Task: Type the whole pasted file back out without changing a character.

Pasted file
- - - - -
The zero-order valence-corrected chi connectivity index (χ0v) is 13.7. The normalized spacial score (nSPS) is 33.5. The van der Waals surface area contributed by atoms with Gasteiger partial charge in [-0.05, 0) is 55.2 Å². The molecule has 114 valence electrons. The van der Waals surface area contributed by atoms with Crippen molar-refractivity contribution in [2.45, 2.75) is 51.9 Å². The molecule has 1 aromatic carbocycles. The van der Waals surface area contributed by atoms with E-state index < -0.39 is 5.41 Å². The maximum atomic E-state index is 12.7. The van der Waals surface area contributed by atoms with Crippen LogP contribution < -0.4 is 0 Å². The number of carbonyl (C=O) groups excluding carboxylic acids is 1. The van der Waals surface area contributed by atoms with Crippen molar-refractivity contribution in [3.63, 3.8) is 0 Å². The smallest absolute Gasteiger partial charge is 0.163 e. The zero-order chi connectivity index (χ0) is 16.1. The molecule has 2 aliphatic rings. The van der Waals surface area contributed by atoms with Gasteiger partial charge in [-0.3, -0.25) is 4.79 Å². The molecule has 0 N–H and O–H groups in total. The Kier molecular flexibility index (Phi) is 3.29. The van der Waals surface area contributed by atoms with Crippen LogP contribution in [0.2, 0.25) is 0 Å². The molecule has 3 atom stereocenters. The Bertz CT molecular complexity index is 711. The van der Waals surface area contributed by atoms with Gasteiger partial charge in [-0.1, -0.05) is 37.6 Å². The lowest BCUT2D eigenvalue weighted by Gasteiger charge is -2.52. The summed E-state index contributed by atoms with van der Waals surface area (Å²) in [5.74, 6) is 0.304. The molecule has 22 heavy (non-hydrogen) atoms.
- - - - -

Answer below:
The zero-order valence-corrected chi connectivity index (χ0v) is 13.7. The normalized spacial score (nSPS) is 33.5. The van der Waals surface area contributed by atoms with Gasteiger partial charge in [-0.05, 0) is 55.2 Å². The molecule has 114 valence electrons. The van der Waals surface area contributed by atoms with Crippen molar-refractivity contribution in [2.45, 2.75) is 51.9 Å². The molecule has 1 aromatic carbocycles. The van der Waals surface area contributed by atoms with E-state index < -0.39 is 5.41 Å². The maximum atomic E-state index is 12.7. The van der Waals surface area contributed by atoms with Crippen LogP contribution < -0.4 is 0 Å². The number of carbonyl (C=O) groups excluding carboxylic acids is 1. The van der Waals surface area contributed by atoms with Crippen molar-refractivity contribution in [3.63, 3.8) is 0 Å². The smallest absolute Gasteiger partial charge is 0.163 e. The zero-order chi connectivity index (χ0) is 16.1. The molecule has 2 aliphatic rings. The van der Waals surface area contributed by atoms with Gasteiger partial charge in [-0.3, -0.25) is 4.79 Å². The molecule has 0 N–H and O–H groups in total. The Kier molecular flexibility index (Phi) is 3.29. The van der Waals surface area contributed by atoms with Crippen LogP contribution in [0.2, 0.25) is 0 Å². The molecule has 3 atom stereocenters. The Bertz CT molecular complexity index is 711. The van der Waals surface area contributed by atoms with Gasteiger partial charge in [-0.1, -0.05) is 37.6 Å². The lowest BCUT2D eigenvalue weighted by Gasteiger charge is -2.52. The summed E-state index contributed by atoms with van der Waals surface area (Å²) in [5.74, 6) is 0.304. The molecule has 22 heavy (non-hydrogen) atoms.